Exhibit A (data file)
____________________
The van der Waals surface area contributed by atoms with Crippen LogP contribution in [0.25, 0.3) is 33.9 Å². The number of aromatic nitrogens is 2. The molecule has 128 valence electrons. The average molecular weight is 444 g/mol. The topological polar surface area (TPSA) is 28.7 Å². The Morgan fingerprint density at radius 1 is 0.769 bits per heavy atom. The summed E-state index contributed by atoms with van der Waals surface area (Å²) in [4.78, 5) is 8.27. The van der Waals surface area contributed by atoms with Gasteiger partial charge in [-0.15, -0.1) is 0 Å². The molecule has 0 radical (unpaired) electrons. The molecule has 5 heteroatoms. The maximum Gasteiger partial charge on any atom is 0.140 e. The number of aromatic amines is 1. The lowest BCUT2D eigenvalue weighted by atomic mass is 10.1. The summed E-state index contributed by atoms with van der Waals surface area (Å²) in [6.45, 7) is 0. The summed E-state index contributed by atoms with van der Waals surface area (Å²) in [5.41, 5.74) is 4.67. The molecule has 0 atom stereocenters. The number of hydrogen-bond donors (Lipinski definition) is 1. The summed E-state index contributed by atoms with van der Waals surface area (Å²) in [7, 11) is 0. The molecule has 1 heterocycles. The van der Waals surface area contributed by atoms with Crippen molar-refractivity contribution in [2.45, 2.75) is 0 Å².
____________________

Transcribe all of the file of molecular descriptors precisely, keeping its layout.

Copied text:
The van der Waals surface area contributed by atoms with Crippen LogP contribution in [0.25, 0.3) is 33.9 Å². The number of aromatic nitrogens is 2. The molecule has 128 valence electrons. The average molecular weight is 444 g/mol. The topological polar surface area (TPSA) is 28.7 Å². The Morgan fingerprint density at radius 1 is 0.769 bits per heavy atom. The summed E-state index contributed by atoms with van der Waals surface area (Å²) in [4.78, 5) is 8.27. The van der Waals surface area contributed by atoms with Gasteiger partial charge in [-0.15, -0.1) is 0 Å². The molecule has 0 radical (unpaired) electrons. The molecule has 5 heteroatoms. The maximum Gasteiger partial charge on any atom is 0.140 e. The number of aromatic amines is 1. The lowest BCUT2D eigenvalue weighted by atomic mass is 10.1. The summed E-state index contributed by atoms with van der Waals surface area (Å²) in [6.45, 7) is 0. The summed E-state index contributed by atoms with van der Waals surface area (Å²) in [5.41, 5.74) is 4.67. The molecule has 0 atom stereocenters. The number of hydrogen-bond donors (Lipinski definition) is 1. The summed E-state index contributed by atoms with van der Waals surface area (Å²) in [7, 11) is 0. The molecule has 1 heterocycles. The van der Waals surface area contributed by atoms with Crippen molar-refractivity contribution in [2.45, 2.75) is 0 Å².